15
15
A RARE GILT-BRONZE 'MYTHICAL BEAST' WEIGHT
WESTERN HAN DYNASTY
Estimation
60 00080 000
Lot. Vendu 106,250 USD (Prix d’adjudication avec commission acheteur)
ACCÉDER AU LOT
15
A RARE GILT-BRONZE 'MYTHICAL BEAST' WEIGHT
WESTERN HAN DYNASTY
Estimation
60 00080 000
Lot. Vendu 106,250 USD (Prix d’adjudication avec commission acheteur)
ACCÉDER AU LOT

Details & Cataloguing

Chinese Art Through the Eye of Sakamoto Gorō: Early Chinese Art

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New York

A RARE GILT-BRONZE 'MYTHICAL BEAST' WEIGHT
WESTERN HAN DYNASTY
the domed weight deftly cast in the round in the form of combating animals,  centered by a large predatory beast, possibly a tiger, attacking two bears, with its sharp fanged teeth sunk into the haunches of one and tramping the other under its left foreleg, with a wild boar in pursuit behind, the bodies twisted and entwined, morphing into a solid mass of bodies, the base ungilt, wood stand, Japanese wood box (4)
Width 4 1/8  in., 10.5 cm
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Provenance

Collection of Captain Vivian Bulkeley-Johnson (d. 1968).
The Mount Trust Collection.

Bibliographie

William Watson, Ancient Chinese Bronzes, London, 1962, pl. 84, fig. c.
Hayashi Minao and Higuchi Takayasu, Fugendō Sakamoto Gorō Chūgoku seidōki seishō / Ancient Chinese Bronzes in the Sakamoto Collection, Tokyo, 2002, col. pl. 16.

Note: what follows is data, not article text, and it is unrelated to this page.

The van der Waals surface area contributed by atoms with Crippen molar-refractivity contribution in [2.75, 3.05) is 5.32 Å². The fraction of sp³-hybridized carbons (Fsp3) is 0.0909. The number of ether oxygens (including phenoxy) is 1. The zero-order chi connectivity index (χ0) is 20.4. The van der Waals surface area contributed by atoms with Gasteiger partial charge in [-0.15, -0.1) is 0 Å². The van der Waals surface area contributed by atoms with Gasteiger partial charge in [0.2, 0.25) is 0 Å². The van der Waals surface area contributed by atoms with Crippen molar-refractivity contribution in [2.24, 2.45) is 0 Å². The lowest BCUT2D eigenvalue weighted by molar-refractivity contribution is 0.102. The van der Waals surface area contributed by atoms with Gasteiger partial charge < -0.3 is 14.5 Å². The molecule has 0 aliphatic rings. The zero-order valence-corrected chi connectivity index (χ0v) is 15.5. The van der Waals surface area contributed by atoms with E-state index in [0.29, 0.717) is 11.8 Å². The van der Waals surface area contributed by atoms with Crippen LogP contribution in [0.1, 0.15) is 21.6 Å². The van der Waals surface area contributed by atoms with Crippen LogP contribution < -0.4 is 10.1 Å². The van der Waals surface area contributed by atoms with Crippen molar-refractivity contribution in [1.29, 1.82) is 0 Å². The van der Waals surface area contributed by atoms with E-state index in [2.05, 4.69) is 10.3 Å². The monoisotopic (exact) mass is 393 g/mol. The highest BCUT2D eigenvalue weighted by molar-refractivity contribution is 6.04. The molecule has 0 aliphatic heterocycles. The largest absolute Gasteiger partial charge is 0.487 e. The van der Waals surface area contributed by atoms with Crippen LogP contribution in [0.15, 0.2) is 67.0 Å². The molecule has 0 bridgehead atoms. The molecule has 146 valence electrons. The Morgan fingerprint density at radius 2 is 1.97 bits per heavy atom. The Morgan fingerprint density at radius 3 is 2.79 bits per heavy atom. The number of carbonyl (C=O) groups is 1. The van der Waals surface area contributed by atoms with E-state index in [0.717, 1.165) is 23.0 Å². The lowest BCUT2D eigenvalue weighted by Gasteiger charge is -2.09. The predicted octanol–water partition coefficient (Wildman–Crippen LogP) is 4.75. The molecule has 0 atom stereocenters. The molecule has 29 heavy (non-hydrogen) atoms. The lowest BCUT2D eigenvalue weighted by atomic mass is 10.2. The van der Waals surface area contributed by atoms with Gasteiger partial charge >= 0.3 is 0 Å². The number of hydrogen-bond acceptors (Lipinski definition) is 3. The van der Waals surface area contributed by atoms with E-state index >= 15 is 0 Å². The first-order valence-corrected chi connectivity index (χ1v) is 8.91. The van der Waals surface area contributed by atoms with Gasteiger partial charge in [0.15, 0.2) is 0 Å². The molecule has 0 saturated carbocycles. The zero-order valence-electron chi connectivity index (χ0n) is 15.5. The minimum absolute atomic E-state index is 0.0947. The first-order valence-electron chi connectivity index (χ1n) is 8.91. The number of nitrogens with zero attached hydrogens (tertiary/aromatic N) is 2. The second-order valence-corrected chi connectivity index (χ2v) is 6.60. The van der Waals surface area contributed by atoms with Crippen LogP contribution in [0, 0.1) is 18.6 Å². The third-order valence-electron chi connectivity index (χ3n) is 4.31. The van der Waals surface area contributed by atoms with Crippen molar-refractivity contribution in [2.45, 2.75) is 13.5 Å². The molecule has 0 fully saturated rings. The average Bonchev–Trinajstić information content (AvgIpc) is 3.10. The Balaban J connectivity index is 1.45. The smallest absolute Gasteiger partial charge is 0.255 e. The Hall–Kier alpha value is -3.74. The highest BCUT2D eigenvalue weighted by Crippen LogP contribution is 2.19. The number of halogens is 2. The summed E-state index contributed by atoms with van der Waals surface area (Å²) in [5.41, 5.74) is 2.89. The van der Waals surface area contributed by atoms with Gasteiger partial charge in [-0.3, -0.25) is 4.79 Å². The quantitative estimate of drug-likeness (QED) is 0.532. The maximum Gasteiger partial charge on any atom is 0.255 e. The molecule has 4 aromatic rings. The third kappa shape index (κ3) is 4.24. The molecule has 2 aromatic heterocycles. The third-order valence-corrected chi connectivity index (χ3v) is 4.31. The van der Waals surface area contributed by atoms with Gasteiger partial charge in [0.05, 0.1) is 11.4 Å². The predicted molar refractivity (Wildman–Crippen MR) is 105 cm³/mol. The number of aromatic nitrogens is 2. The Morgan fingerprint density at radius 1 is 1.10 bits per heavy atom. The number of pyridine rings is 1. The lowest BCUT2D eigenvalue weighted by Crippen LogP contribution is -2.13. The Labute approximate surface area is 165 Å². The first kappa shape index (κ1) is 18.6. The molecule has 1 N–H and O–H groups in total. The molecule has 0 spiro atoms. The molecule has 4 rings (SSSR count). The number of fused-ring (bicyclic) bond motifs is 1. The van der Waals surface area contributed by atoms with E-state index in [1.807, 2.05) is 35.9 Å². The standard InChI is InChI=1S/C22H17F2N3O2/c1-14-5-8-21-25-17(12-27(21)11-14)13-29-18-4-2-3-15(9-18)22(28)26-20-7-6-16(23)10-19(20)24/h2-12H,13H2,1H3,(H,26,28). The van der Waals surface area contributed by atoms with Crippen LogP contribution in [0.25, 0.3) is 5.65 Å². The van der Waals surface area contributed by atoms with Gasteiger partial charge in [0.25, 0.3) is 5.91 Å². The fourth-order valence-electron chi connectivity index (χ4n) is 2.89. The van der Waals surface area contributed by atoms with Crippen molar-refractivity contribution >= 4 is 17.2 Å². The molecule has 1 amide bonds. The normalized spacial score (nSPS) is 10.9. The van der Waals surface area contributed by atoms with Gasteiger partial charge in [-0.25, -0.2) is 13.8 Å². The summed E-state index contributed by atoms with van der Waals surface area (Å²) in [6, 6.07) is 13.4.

Description

Mat weights crafted from precious materials such as bronze and jade, and often gilded or inlaid with gold, silver or gemstones, represent the pinnacle of craftsmanship during the Warring States period (475-221 BC) and Han dynasty (206 BC - AD 220). Conceived as functional objects to hold down domestic furnishings, such as the corners of mats used either for seating or for the board game known as liubo, weights were produced in sets of four, and were also interred for use in the after life.

The present weight is remarkable for its large size and particularly dynamic arrangement of several animals, whose bodies twist and turn, merging into an ambiguous mass. Whilst the majority of known mat weights measure approximately 3 inches or less in width, a small number of larger weights are known. Four Western Han dynasty bears, each measuring between 5 and 6 1/4  inches from the collections of the Isabella Stewart Gardner Museum, Boston; The Cleveland Museum of Art and the Saint Louis Art Museum were included in the exhibition A Bronze Menagerie: Mat Weights of Early China, Isabella Stewart Gardner Museum, Boston, 2007, cat. nos 4-6.

The sculptural depiction of animals in combat was introduced to China from the nomadic and semi-nomadic cultures of Central Asia, the Eurasian steppes, and the Ordos region, and was an innovation particular to the Warring States and Han dynasty periods. Compare smaller mat weights in the form of two energetic fighting animals, such as one illustrated in the Isabella Stewart Gardner Museum's exhibition, ibid., p. 84, fig. c.; another from the collection of Dr. Paul Singer included in the exhibition "Animal Style" Art from East to West, Asia House Gallery, New York 1970, cat. no. 80; and a third sold at Christie's New York, 2nd December 1993, lot. 184.

Chinese Art Through the Eye of Sakamoto Gorō: Early Chinese Art

|
New York